again and substitute your chosen answer choice for the word it
replaces. This gives you:
““He was famous for making decisions on the spur of the moment…,”
which makes sense and is correct.
Strategy 11: Breaking Down Passage Organization
In trying to understand the author’s perspective, you will sometimes
be asked about how the passage is organized. Many times, the
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13
simplest way to find the answer is to note how the opening sentence in
a passage or paragraph relates to the rest of the passage. How does
the author’s main idea get developed and broken down into supporting
ideas and statements?
As you go through the answer choices for these organization problems,
quiz yourself on each answer choice.
Example:
Question: Which of the following best describes the organization of the
author’s discussion of this topic?
A. He provides an example – Ask yourself, is there an example in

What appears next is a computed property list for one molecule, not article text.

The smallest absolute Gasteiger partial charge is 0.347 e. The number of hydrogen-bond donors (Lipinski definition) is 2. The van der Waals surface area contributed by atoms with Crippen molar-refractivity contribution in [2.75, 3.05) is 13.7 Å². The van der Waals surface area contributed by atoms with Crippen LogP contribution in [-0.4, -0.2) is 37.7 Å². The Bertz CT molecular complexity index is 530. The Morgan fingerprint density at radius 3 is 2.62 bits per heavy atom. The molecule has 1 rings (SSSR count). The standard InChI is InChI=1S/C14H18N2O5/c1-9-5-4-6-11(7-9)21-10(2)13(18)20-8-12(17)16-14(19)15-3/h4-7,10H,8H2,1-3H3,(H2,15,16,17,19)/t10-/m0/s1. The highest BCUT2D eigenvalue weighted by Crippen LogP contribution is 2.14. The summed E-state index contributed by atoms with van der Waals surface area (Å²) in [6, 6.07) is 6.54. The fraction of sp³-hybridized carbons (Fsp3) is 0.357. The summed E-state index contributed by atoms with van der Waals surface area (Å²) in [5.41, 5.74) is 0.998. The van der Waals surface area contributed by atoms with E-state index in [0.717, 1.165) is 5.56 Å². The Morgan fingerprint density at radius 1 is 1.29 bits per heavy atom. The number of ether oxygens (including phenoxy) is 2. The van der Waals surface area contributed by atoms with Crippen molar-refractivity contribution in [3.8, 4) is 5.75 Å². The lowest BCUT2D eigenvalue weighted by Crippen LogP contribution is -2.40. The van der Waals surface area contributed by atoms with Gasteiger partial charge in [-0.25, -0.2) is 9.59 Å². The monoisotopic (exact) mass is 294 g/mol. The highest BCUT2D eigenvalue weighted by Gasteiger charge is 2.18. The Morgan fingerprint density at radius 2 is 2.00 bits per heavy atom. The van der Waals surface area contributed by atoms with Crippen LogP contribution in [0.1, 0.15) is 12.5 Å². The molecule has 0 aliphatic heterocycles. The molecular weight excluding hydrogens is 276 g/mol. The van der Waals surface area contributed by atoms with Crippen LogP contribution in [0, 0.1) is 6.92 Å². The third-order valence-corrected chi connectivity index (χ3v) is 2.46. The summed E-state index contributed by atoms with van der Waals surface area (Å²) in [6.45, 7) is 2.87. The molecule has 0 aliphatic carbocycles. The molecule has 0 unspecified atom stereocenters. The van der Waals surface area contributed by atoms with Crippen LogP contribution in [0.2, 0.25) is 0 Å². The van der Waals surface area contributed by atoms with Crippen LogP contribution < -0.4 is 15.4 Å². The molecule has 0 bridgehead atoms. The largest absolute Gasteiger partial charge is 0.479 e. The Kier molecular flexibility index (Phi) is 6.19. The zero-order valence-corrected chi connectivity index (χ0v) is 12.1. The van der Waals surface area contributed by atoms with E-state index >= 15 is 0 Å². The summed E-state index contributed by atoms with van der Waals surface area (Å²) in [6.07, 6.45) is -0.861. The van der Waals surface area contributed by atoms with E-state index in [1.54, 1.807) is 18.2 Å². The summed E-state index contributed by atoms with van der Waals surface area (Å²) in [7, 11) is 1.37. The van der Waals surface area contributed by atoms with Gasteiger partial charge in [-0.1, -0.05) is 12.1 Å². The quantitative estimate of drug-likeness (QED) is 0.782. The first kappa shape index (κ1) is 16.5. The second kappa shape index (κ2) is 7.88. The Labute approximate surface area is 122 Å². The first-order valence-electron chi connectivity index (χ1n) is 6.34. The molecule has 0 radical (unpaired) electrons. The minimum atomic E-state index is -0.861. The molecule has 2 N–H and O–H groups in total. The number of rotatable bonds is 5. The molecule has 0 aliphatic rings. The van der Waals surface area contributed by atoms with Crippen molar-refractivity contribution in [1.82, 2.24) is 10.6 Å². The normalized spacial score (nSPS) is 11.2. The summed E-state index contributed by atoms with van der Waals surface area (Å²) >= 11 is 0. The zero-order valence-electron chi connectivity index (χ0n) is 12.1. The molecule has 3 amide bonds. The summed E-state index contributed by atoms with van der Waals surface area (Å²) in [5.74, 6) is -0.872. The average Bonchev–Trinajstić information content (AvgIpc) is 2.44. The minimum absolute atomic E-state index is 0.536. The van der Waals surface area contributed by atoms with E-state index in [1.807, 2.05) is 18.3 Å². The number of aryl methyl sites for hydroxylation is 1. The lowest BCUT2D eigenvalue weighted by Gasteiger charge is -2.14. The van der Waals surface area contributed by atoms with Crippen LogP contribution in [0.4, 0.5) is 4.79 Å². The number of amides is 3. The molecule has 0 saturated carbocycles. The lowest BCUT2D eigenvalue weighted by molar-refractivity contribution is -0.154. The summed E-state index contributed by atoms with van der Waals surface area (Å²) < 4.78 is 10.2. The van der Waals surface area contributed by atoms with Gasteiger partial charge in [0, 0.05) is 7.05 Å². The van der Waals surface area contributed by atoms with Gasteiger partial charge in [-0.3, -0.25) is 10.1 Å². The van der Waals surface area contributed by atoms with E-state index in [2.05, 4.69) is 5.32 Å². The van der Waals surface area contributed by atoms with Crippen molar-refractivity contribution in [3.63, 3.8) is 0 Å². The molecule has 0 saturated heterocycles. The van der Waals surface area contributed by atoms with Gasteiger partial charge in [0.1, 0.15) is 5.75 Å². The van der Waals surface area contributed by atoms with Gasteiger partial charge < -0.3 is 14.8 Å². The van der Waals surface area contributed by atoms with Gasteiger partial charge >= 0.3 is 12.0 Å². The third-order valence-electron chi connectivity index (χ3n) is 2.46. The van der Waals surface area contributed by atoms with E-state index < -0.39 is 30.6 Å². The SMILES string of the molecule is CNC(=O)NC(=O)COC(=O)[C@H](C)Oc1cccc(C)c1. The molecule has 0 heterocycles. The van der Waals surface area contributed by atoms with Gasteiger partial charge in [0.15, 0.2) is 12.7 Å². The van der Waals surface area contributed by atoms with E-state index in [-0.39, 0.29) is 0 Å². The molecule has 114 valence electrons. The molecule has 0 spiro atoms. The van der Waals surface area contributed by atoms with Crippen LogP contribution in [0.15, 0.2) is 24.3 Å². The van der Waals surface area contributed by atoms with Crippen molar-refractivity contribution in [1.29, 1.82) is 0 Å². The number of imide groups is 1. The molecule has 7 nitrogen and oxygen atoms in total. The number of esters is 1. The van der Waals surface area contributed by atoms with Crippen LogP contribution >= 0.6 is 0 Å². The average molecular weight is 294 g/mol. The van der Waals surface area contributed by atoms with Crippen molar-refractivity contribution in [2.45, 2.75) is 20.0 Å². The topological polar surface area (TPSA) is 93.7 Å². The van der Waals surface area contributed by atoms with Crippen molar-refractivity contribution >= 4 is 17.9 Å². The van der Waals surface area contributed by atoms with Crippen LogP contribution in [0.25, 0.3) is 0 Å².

the question? Don’t work exclusively from your memory. Make
sure you can go back and actually find the example in the
passage.
B. He makes a comparison – Ask yourself, is there a comparison in
the question? Again, go back to the passage and actually find
the comparison being made and verify that it exists.
C. He makes an acknowledgement – Ask yourself, where is the
acknowledgement made and to whom?
D. He discusses a theory – Ask yourself, which theory is being
discussed?
After each of these initial questions, remember that it is not enough
for them simply to be true, they have to answer the question. Simply
because the author provided an example, doesn’t make choice A
correct. The example provided may have been to support a
comparison that he was making and the comparison may be the main
method of organization, which in this case would make answer choice
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14
B correct. So always read all the answer choices and only choose the
one that is the best, not just the first one you read that is factually
correct.
Strategy 12: First Word Analysis
When asked for main ideas that best summarize the passage, an easy
strategy is to look at the first words in each answer choice and without
looking at the rest of the answer choice, see if you could make a
decision based on those first words alone.
Example:
Question: Which of the following best explains the author’s primary